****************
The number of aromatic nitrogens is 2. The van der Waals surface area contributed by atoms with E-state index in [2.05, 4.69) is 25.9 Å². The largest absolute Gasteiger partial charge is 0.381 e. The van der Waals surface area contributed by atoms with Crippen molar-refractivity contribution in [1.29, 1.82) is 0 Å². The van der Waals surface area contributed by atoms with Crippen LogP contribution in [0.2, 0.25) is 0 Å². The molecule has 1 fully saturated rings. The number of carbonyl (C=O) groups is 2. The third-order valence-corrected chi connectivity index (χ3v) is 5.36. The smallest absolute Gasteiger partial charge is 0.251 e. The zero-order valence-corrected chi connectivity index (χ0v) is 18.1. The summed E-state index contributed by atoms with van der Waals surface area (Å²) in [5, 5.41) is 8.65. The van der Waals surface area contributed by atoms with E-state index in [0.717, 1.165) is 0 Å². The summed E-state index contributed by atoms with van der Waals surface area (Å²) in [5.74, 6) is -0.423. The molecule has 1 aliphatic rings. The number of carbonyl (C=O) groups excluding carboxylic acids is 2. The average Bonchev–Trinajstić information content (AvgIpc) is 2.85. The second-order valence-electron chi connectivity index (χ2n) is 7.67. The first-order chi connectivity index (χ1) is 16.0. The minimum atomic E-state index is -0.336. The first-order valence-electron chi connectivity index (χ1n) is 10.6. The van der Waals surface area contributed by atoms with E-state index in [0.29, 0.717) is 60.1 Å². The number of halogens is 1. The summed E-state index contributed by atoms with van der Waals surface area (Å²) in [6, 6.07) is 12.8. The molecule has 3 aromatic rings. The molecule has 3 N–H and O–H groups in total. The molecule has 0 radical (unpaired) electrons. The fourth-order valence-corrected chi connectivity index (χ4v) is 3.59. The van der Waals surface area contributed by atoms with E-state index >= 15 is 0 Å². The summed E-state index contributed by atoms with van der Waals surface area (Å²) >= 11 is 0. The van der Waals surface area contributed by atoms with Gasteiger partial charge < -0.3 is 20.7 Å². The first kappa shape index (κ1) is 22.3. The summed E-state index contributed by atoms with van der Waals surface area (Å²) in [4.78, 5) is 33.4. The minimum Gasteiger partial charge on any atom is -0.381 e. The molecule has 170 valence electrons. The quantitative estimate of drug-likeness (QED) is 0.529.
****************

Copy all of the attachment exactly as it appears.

The number of aromatic nitrogens is 2. The van der Waals surface area contributed by atoms with E-state index in [2.05, 4.69) is 25.9 Å². The largest absolute Gasteiger partial charge is 0.381 e. The van der Waals surface area contributed by atoms with Crippen molar-refractivity contribution in [1.29, 1.82) is 0 Å². The van der Waals surface area contributed by atoms with Crippen LogP contribution in [0.2, 0.25) is 0 Å². The molecule has 1 fully saturated rings. The number of carbonyl (C=O) groups is 2. The third-order valence-corrected chi connectivity index (χ3v) is 5.36. The smallest absolute Gasteiger partial charge is 0.251 e. The zero-order valence-corrected chi connectivity index (χ0v) is 18.1. The summed E-state index contributed by atoms with van der Waals surface area (Å²) in [5, 5.41) is 8.65. The van der Waals surface area contributed by atoms with E-state index in [0.717, 1.165) is 0 Å². The summed E-state index contributed by atoms with van der Waals surface area (Å²) in [5.74, 6) is -0.423. The molecule has 1 aliphatic rings. The number of carbonyl (C=O) groups excluding carboxylic acids is 2. The average Bonchev–Trinajstić information content (AvgIpc) is 2.85. The second-order valence-electron chi connectivity index (χ2n) is 7.67. The first-order chi connectivity index (χ1) is 16.0. The minimum atomic E-state index is -0.336. The first-order valence-electron chi connectivity index (χ1n) is 10.6. The van der Waals surface area contributed by atoms with E-state index in [0.29, 0.717) is 60.1 Å². The number of halogens is 1. The summed E-state index contributed by atoms with van der Waals surface area (Å²) in [6, 6.07) is 12.8. The molecule has 3 aromatic rings. The molecule has 3 N–H and O–H groups in total. The molecule has 0 radical (unpaired) electrons. The fourth-order valence-corrected chi connectivity index (χ4v) is 3.59. The van der Waals surface area contributed by atoms with E-state index >= 15 is 0 Å². The summed E-state index contributed by atoms with van der Waals surface area (Å²) >= 11 is 0. The van der Waals surface area contributed by atoms with Gasteiger partial charge < -0.3 is 20.7 Å². The first kappa shape index (κ1) is 22.3. The summed E-state index contributed by atoms with van der Waals surface area (Å²) in [4.78, 5) is 33.4. The minimum Gasteiger partial charge on any atom is -0.381 e. The molecule has 170 valence electrons. The quantitative estimate of drug-likeness (QED) is 0.529.